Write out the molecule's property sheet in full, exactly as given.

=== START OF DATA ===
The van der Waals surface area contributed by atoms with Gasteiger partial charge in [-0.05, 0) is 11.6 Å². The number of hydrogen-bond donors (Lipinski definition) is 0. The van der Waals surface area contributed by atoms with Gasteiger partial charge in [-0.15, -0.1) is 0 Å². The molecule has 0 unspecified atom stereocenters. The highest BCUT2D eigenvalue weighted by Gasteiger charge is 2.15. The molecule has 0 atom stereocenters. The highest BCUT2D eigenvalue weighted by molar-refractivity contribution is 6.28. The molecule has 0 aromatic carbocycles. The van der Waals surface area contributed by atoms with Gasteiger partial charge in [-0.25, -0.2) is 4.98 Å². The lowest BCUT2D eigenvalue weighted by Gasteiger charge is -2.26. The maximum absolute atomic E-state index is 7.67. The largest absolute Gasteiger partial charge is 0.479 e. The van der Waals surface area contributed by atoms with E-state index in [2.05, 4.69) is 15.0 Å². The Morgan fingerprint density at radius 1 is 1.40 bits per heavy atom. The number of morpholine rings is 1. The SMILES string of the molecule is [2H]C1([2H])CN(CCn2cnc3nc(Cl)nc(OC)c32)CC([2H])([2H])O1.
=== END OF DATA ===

The van der Waals surface area contributed by atoms with Gasteiger partial charge in [-0.05, 0) is 11.6 Å². The number of hydrogen-bond donors (Lipinski definition) is 0. The van der Waals surface area contributed by atoms with Gasteiger partial charge in [-0.15, -0.1) is 0 Å². The molecule has 0 unspecified atom stereocenters. The highest BCUT2D eigenvalue weighted by Gasteiger charge is 2.15. The molecule has 0 atom stereocenters. The highest BCUT2D eigenvalue weighted by molar-refractivity contribution is 6.28. The molecule has 0 aromatic carbocycles. The van der Waals surface area contributed by atoms with Gasteiger partial charge in [-0.25, -0.2) is 4.98 Å². The lowest BCUT2D eigenvalue weighted by Gasteiger charge is -2.26. The maximum absolute atomic E-state index is 7.67. The largest absolute Gasteiger partial charge is 0.479 e. The van der Waals surface area contributed by atoms with E-state index in [2.05, 4.69) is 15.0 Å². The Morgan fingerprint density at radius 1 is 1.40 bits per heavy atom. The number of morpholine rings is 1. The SMILES string of the molecule is [2H]C1([2H])CN(CCn2cnc3nc(Cl)nc(OC)c32)CC([2H])([2H])O1.